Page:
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FRANZ CUMONT, born January 3, 1868, and educated at Ghent, Bonn, Berlin, and Paris, resides in Brussels, and has been Professor in the University of Ghent since 1892. His monumental work, Textes et monuments figurés relatifs aux mystères de Mithra, published in 1896 and 1899 in two volumes, was followed in 1902 by the separate publication, under the title Les Mystères de Mithra, of the second half of Vol. I, the Conclusions in which be interpreted the great mass of evidence contained in the remainder of the work. The year following, this book appeared in the translation of Thomas J. McCormack as The Mysteries of Mithra, published by the Open Court Publishing Company. M. Cumont's other work of prime interest to students of the ancient faiths, Les religions orientales dans le paganisme romain, appeared in 1906, was revised and issued in a second edition in 1909, and is now presented in English in the following pages.

M. Cumont is an ideal contributor to knowledge in his chosen field. As an investigator, he combines in one person Teutonic thoroughness and Gallic intuition. As a writer, his virtues are no less pronounced. Recognition of his mastery of an enormous array of detailed learning followed immediately on the publication

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of Textes et monuments, and the present series of essays, besides a numerous series of articles and monographs, makes manifest the same painstaking and thorough scholarship; but he is something more than the mere savant who has at command a vast and difficult body of knowledge. He is also the literary architect who builds up his material into well-ordered and graceful structure.

Above all, M. Cumont is an interpreter. In The Mysteries of Mithra he put into circulation, so to speak, the coin of the ideas he had minted in the patient and careful study of Textes et Monuments; and in the studies of The Oriental Religions he is giving to the wider public the interpretation of the larger and more comprehensive body of knowledge of which his acquaintance with the religion of Mithra is only a part, and against which as a background it stands. What his book The Mysteries of Mithra is to his special knowledge of Mithraism, The Oriental Religions is to his knowledge of the whole field. He is thus an example of the highest type of scholar--the exhaustive searcher after evidence, and the sympathetic interpreter who mediates between his subject and the lay intellectual life of his time.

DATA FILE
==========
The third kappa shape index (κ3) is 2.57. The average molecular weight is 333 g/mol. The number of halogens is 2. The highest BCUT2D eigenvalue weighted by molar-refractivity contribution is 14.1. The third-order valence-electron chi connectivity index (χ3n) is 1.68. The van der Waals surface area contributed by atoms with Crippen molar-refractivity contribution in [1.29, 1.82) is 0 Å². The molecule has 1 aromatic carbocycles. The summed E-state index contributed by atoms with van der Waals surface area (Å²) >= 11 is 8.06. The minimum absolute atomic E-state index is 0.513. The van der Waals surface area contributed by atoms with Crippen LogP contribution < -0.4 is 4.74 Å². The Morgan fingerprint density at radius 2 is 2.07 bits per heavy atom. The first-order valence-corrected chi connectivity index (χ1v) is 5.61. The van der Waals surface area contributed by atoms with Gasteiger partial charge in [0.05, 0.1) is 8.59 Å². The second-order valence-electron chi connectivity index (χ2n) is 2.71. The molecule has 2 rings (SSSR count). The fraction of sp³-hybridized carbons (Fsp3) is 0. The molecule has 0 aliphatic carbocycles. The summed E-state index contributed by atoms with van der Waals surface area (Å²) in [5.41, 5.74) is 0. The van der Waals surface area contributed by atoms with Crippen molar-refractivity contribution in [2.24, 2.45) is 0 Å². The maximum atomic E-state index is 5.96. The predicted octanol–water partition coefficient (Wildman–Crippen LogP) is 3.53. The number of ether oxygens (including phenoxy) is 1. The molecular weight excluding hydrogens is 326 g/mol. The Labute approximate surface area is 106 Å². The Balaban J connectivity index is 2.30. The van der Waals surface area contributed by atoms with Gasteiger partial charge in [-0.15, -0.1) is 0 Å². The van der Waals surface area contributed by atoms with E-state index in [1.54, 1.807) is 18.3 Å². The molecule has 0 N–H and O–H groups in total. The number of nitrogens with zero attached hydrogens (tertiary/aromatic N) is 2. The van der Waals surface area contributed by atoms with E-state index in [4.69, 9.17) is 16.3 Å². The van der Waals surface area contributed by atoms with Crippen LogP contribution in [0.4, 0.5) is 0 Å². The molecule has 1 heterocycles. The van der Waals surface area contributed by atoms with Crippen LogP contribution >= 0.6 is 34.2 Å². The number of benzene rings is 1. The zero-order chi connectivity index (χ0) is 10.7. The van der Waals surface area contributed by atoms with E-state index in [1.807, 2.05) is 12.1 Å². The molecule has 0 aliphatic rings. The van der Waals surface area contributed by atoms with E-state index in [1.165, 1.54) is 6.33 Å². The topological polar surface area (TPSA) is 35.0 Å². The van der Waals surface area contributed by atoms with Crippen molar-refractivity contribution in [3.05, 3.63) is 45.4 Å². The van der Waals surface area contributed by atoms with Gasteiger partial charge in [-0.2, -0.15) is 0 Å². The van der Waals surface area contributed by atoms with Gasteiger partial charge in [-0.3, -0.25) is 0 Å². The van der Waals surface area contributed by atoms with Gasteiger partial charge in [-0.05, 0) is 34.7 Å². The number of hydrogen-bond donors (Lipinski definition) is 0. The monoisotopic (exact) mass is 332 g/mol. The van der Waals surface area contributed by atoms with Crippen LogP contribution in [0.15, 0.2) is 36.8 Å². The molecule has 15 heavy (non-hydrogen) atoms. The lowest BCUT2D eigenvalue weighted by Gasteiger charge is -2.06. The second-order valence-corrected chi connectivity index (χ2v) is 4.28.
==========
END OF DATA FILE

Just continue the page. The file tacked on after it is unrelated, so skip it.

And yet, admirable as is M. Cumont's presentation in The Mysteries of Mithra and The Oriental Religions, nothing is a greater mistake than to suppose that his popularizations are facile reading. The few specialists in ancient religions may indeed sail smoothly in the current of his thought; but the very nature of a subject which ramifies so extensively and so intricately into the whole of ancient life, concerning itself with practically all the manifestations of ancient civilization-

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philosophy, religion, astrology, magic, mythology, literature, art, war, commerce, government--will of necessity afford some obstacle to readers unfamiliar with the study of religion.

It is in the hope of lessening somewhat this natural difficulty of assimilating M. Cumont's contribution to knowledge, and above all, to life, that these brief words of introduction are undertaken. The presentation in outline of the main lines of thought which underlie his conception of the importance of the Oriental religions in universal history may afford the uninitiated reader a background against which the author's depiction of the various cults of the Oriental group will be more easily and clearly seen.

M. Cumont's work, then, transports us in imagination to a time when Christianity was still--at least in the eyes of Roman pagans--only one of a numerous array of foreign Eastern religions struggling for recognition in the Roman world, and especially in the city of Rome. To understand the conditions under which the new faith finally triumphed, we should first realize the number of these religions, and the apparently chaotic condition of paganism when viewed as a system.

"Let us suppose," says M. Cumont, "that in modern Europe the faithful had deserted the Christian churches to worship Allah or Brahma, to follow the precepts of Confucius or Buddha, or to adopt the maxims of the Shinto; let us imagine a great confusion of all the races of the world in which Arabian mullahs, Chinese scholars, Japanese bonzes, Tibetan lamas and Hindu pundits should all be preaching fatalism and predestination,

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ancestor-worship and devotion to a deified sovereign, pessimism and deliverance through annihilation--a confusion in which all those priests should erect temples of exotic architecture in our cities and celebrate their disparate rites therein. Such a dream, which the future may perhaps realize, would offer a pretty accurate picture of the religious chaos in which the ancient world was struggling before the reign of Constantine."